Russia's Central Election Commission said Monday that Russian President Vladimir Putin won re-election with 76.67 percent of the vote in a field of eight candidates. That was a record-high number for Putin, who won his third term in 2012 with 63.3 percent. In second place was communist Pavel Grudinin, with 11.78 percent, followed by Vladimir Zhirinovsky (5.66 percent) and TV personality Ksenia Sobchak (1.68 percent), the only one of the candidates to openly criticize Putin.
The candidate most likely to do well against Putin, Alexei Navalny, was barred from running because of a questionable disqualifying conviction. Election observers reported widespread ballot stuffing and unusually intense pressure on voters to participate in the election. "Our elections have proved once again ... that it's not possible to manipulate our people," said Valentina Matviyenko, speaker of Russia's upper house. "People came together. No other country in the world has such open and transparent elections." Peter Weber
Thousands of Russians took to the streets of Moscow, St. Petersburg, and other cities across the country on Sunday to protest Russian President Vladimir Putin and his government's restriction of candidates in the upcoming March 18 presidential election. Opposition leader Alexei Navalny, who called for the protests, was arrested en route to the Moscow demonstration; he was released Sunday night while prosecutors reportedly prepare charges for organizing unauthorized protests. Navalny wants people to boycott the election, which Putin is all but guaranteed to win.
Hours before Navalny's arrest, police in Moscow raided his headquarters in the middle of a live video transmission, detaining one anchor, Dmitri Nizovtsev, and Navalny's Moscow coordinator, Nikolai Lyaskin, The Associated Press reports, citing Russian media. Some 257 people were arrested in the demonstrations nationwide, according to the monitoring group OVD-Info. Navalny has been barred from running in the election due to a fraud conviction widely seen as politically engineered. His arrest and the police raid of his studio — one anchor said police used a power grinder to break into the studio, claiming there was a bomb threat — were captured on video.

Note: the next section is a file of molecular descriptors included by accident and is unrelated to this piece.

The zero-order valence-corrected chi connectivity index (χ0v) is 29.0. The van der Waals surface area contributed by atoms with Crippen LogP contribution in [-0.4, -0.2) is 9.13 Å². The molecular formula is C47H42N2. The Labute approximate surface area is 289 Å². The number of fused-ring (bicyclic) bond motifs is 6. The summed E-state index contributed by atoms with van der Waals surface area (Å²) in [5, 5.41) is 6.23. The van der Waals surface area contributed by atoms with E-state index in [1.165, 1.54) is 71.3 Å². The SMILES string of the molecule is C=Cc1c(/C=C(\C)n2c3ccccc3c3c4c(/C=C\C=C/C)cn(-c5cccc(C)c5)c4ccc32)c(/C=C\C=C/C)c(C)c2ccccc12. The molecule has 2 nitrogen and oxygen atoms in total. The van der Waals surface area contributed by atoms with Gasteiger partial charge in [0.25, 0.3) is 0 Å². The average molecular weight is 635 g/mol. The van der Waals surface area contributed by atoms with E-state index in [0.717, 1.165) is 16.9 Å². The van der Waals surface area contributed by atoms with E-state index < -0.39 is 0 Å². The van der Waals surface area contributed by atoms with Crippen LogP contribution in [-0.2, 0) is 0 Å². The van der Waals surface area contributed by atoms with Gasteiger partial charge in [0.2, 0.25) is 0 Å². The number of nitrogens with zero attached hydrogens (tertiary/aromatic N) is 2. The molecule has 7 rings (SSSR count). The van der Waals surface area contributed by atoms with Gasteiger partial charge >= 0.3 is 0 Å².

Some Republican allies of President Trump, like Sen. Tom Cotton (R-Ark.), condemned Navalny's arrest and the crackdown on demonstrators. Trump and his White House have not yet released or tweeted out a statement on the protests. Michael McFaul, a recent U.S. ambassador to Russia, offered to write one for Trump, using Trump's tweeted condemnation of Iran's protest crackdown a month ago as a template.
Mr. President, let me do a litte staff work for you. Tweet: "Many reports of peaceful protests by Russian citizens fed up with regime’s corruption... Russian govt should respect their people’s rights, including right to express themselves. The world is watching! #RussiaProtests" https://t.co/iLJJpIBOeo
— Michael McFaul (@McFaul) January 29, 2018
The protesters on Sunday tended to be young, with many of them born after Putin rose to uninterrupted power in 1999. Peter Weber
On Monday, Russia's Central Election Commission voted unanimously to bar opposition leader Alexei Navalny from running for president in the March 18 election, clearing Russian President Vladimir Putin of any significant rivals in his bid for a fourth term. Navalny, an anti-corruption activist, would have needed special permission to run because he was convicted of fraud, in a case widely seen as political retribution for opposing Putin and highlighting corruption in his government.
After the decision, Navalny called on his supporters to boycott the election. "The procedure that we're invited to take part is not an election," he said in a prerecorded message. "Only Putin and the candidates he has hand-picked are taking part in it," and "going to the polls right now is to vote for lies and corruption." Putin was widely expected to win, with approval ratings above 80 percent, but the Kremlin is worried that voter apathy and low turnout will undermine his victory.
Putin will face other candidates — election regulars Grigory Yavlinsky, a liberal, and the ultranationalist Vladimir Zhirinovsky, plus Communist nominee Pavel Grudinin and TV host Ksenia Sobchak — in March. Sobchak, 36, criticized Navalny's boycott call, saying that elections are "the only way to change something, and boycotting them is inefficient and harmful." Peter Weber
Russian President Vladimir Putin's United Russia has won a majority of the vote in national elections for the Duma, or lower house of parliament. With 95 percent of the votes counted, United Russia has 54.2 percent, with the Communist Party in a distant second with 13.5 percent, the Liberal Democratic Party with 13.3 percent, and the Fair Russia Party at 6.2 percent, according to the Russian Central Elections Committee. Some 48 percent of eligible voters participated in the election, including 35 percent of voters in Moscow, Russia's RT reports. In the last parliamentary election in 2011, United Russia won 49 percent of the vote, and analysts said Putin's personal popularity helped his party despite the lagging economy. Putin has been president or prime minister for 17 straight years and is expected to seek re-election in 2018. Peter Weber